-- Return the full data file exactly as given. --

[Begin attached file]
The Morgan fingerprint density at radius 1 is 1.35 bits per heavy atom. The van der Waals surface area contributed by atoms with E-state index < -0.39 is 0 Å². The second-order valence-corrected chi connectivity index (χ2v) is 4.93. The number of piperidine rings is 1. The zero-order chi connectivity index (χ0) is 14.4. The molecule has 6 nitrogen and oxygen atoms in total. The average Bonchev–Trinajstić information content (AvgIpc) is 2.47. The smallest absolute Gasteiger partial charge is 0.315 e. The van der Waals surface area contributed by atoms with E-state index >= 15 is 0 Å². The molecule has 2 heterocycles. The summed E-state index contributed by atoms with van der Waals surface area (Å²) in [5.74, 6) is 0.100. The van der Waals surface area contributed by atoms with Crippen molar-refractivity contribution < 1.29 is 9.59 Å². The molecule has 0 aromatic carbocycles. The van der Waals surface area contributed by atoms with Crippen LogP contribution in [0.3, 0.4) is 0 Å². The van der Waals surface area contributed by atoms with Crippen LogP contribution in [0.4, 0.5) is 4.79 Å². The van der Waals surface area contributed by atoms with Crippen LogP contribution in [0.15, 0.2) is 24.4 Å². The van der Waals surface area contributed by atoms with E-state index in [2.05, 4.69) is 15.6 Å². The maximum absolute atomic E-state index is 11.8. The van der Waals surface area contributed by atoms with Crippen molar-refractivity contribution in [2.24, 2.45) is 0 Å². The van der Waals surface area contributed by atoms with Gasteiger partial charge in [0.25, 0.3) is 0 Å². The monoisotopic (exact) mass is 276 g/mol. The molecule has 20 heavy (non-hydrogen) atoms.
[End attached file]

The Morgan fingerprint density at radius 1 is 1.35 bits per heavy atom. The van der Waals surface area contributed by atoms with E-state index < -0.39 is 0 Å². The second-order valence-corrected chi connectivity index (χ2v) is 4.93. The number of piperidine rings is 1. The zero-order chi connectivity index (χ0) is 14.4. The molecule has 6 nitrogen and oxygen atoms in total. The average Bonchev–Trinajstić information content (AvgIpc) is 2.47. The smallest absolute Gasteiger partial charge is 0.315 e. The van der Waals surface area contributed by atoms with E-state index >= 15 is 0 Å². The molecule has 2 heterocycles. The summed E-state index contributed by atoms with van der Waals surface area (Å²) in [5.74, 6) is 0.100. The van der Waals surface area contributed by atoms with Crippen molar-refractivity contribution < 1.29 is 9.59 Å². The molecule has 0 aromatic carbocycles. The van der Waals surface area contributed by atoms with Crippen LogP contribution in [0.3, 0.4) is 0 Å². The van der Waals surface area contributed by atoms with Crippen LogP contribution in [0.4, 0.5) is 4.79 Å². The van der Waals surface area contributed by atoms with Crippen LogP contribution in [0.15, 0.2) is 24.4 Å². The van der Waals surface area contributed by atoms with E-state index in [2.05, 4.69) is 15.6 Å². The maximum absolute atomic E-state index is 11.8. The van der Waals surface area contributed by atoms with Crippen molar-refractivity contribution in [2.24, 2.45) is 0 Å². The van der Waals surface area contributed by atoms with Gasteiger partial charge in [0.25, 0.3) is 0 Å². The monoisotopic (exact) mass is 276 g/mol. The molecule has 20 heavy (non-hydrogen) atoms.